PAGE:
Tuesday, November 13, 2012

Madame de Drucour

"A gracious woman retaineth honour: and strong men retain riches"--Proverbs 11:15

I have not yet found when Madame Marie-Anne Aubert de (Courserac) Drucour was born.  She married the Chevalier de Drucour circa 1750 (If any of my readers could fill in these dates, please drop me a comment, and cite your sources).
In 1754, the Chevalier de Drucour was appointed governor of New France's island fortress of Louisbourg.  Marie-Anne accompanied him and quickly became beloved by the residents of this mighty fortress.  Historian J. S. McLennan describes her: "Madame Drucour, a daughter of the Courserac family which had given many officers to the French navy, did her part in making his regime popular.  She was a woman of intelligence, gracious towards every one, and succeeded in making Government House extremely attractive.
"Later events show that, in addition, she was a woman of rare heroism and a devoted wife.  It may be noted, in passing, that the first and last Governors of Louisbourg both married widows, were splendidly mated, and left them in extreme poverty.  Madame de Drucour was the widow of a Savigny. She received a pension of 1000 l., but died only a few weeks after her husband, about the time, October 1763, it was granted."--pgs. 233-34, Louisbourg: From its Foundation to its Fall 1713-1758, by J. S. McLennan.

During the Siege of Louisbourg (1758), Madame Drucour proved her worth yet again.  As Francis Parkman wrote in his Montcalm and Wolfe:
"Drucour, on occasion of a flag of truce, wrote to Amherst that there was a surgeon of uncommon skill in Louisbourg, whose services were at the command of any English officer who might need them. Amherst on his part sent to his enemy letters and messages from wounded Frenchmen in his hands, adding his compliments to Madame Drucour, with an expression of regret for the disquiet to which she was exposed, begging her at the same time to accept a gift of pineapples from the West Indies. She returned his courtesy by sending him a basket of wine; after which amenities the cannon roared again. Madame Drucour was a woman of heroic spirit. Every day she was on the ramparts, where her presence roused the soldiers to enthusiasm; and every day with her own hand she fired three cannon to encourage them."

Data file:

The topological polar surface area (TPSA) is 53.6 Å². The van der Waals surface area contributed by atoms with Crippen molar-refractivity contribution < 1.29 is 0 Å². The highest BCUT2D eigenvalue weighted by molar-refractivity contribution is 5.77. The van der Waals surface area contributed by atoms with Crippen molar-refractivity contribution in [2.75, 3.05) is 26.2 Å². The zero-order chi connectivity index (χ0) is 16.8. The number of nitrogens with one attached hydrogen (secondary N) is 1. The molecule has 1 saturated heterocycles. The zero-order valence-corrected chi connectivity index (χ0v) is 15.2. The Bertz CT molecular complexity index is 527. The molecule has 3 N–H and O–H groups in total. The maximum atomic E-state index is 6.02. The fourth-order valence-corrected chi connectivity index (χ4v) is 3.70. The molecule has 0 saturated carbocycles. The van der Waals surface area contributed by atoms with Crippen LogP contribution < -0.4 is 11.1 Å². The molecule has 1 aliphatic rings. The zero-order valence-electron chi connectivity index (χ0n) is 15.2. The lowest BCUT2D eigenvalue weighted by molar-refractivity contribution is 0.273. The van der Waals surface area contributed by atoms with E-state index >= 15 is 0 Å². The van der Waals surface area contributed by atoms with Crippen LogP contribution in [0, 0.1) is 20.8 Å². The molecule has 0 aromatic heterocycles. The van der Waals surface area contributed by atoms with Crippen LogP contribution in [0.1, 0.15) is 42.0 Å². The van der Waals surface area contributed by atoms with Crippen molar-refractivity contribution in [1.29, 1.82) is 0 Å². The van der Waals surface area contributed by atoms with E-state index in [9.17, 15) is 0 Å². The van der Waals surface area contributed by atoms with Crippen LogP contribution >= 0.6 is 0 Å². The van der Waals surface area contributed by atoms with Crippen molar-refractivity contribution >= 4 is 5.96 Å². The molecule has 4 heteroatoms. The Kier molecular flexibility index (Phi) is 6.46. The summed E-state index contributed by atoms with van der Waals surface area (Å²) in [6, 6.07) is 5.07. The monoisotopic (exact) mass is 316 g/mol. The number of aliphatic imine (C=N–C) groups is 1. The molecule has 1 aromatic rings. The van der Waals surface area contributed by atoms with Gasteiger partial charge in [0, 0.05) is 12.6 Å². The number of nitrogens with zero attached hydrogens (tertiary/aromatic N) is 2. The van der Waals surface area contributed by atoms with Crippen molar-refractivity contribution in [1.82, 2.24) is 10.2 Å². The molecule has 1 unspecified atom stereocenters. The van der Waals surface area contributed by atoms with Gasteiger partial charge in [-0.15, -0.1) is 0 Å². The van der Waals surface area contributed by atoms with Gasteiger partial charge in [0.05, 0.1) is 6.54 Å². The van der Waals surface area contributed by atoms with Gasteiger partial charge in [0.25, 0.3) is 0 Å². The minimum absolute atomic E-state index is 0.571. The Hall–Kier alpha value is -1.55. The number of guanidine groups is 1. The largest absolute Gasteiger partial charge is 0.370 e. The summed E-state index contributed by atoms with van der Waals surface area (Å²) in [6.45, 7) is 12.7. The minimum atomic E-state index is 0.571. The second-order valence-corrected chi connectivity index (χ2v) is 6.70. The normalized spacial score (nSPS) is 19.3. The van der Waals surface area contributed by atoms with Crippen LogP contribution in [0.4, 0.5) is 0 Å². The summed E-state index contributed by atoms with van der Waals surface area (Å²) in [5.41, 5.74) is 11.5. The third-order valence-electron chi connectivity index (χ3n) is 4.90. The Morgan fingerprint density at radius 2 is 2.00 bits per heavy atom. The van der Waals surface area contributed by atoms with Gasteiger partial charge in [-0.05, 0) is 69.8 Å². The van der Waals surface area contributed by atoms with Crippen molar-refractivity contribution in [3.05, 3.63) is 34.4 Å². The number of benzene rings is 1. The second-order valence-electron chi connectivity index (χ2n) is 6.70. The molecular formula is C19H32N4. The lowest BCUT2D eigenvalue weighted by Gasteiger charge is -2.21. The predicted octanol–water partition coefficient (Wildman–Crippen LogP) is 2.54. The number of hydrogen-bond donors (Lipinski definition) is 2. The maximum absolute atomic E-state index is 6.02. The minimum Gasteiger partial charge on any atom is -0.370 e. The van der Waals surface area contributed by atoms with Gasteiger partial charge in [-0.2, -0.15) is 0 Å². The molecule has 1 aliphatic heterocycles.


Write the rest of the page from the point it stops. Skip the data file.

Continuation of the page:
The French, after a long and stubborn defense, were defeated, and Louisbourg passed into English hands.  But Madame Drucour's reputation continued, even after the surrender, to be rewarded:
"It was embarked, Pichon claimed, “with as much tranquillity, as if it had been going upon a voyage of pleasure” and Drucour received “all the honours which a person of his rank deserved.” Each day throughout the siege Mme Drucour had fired three guns to encourage the French troops, and after the surrender she assisted “all the unfortunate people that had recourse to her mediation.” Amherst paid her compliments at parleys during the siege, and after the capitulation Boscawen granted every favour she asked. The Drucours sailed from Louisbourg on 15 Aug. 1758, exactly four years after their arrival."--from http://www.biographi.ca/009004-119.01-e.php?&id_nbr=1216
Madame de Drucour is one of the most interesting and most noble women of the French and Indian War, if not of the entire 18th century.
Note: Rene Chartrand's Louisbourg 1758 has a painting of Madame Drucour firing the cannons on pgs. 66-67.  I know of no other picture of her.

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